Panther stuff


My local Apple Centre emailed at the end of the week with an invitation to come to a Panther party on Friday night. They had permission to sell Panther at 8pm--a full 4 (or 5?) hours before it was released in the States. I had previously ordered 3 copies for all our Macs at work, and of course I jumped at the chance to spend the weekend tinkering with it.

The Apple Centre here is really tiny. They don't have a lot of space to keep stock in, so most of their business is ordering in hardware and software, repairs, and a fair bit of Education account business with the University--it's just a couple of rather small rooms. When I turned up after dark, the place had the feel of a 1930s speakeasy, with a lot of furtive looking geeks hanging around, collars turned up, and then emerging clutching black boxes under their raincoats before they hurried off into the night. "Psst. Wanna buy a pukka operating system?".

It was all great fun. They had some machines set up and running Panther, so the monetary transactions were all carried out to a soundtrack of oohs and ahs, as people discovered Exposè for the first time.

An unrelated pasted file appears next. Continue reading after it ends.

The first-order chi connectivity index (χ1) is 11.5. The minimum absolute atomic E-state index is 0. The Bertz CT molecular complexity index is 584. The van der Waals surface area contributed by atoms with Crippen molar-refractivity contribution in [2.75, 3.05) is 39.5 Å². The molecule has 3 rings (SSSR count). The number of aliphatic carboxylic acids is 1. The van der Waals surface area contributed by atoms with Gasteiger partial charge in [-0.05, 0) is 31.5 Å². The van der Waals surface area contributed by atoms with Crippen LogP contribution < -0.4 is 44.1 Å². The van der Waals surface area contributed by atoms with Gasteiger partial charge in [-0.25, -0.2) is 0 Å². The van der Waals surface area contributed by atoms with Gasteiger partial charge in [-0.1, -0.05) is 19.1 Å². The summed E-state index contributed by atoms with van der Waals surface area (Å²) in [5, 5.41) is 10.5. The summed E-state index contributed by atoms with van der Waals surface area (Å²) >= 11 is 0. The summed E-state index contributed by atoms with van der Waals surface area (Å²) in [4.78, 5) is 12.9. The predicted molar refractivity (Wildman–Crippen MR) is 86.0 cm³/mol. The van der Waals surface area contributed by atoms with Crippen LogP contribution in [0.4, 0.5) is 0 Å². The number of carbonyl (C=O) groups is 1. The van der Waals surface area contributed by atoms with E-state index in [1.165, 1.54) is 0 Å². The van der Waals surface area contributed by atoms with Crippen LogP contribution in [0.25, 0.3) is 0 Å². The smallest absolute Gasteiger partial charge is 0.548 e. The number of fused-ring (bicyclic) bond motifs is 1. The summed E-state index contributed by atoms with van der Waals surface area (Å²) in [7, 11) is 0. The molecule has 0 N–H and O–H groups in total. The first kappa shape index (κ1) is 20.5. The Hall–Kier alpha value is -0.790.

It was quite late when I got back so I didn't install until today. I also wanted to read my iFriend[1] Joe's new eBook, Take Control of Upgrading to Panther. If you haven't upgraded yet, I heartily recommend the book to ensure that you make the right choices while upgrading, and take all the safety precautions you can. It's $5 well-spent in my opinion.

I'll probably post some more considered reaction over the next few days, once I have had a chance to explore all the new features. So far, the install seems to have gone without to much incident, though I did have a bit of a nasty moment when Vim failed to launch. To my relief, the problem is just that Perl is in a new location in Panther, but Vim is linked to the old location. The work-around is just to link the new location to the old:

sudo ln -s /Previous Systems/Previous System 1/System/
Library/Perl/darwin /System/Library/Perl/darwin

Other than that, the main huge benefit seems to be increased speed and snappiness all round--it almost feels like I have a new machine!

[1] Joe coined the phrase, and I rather like it.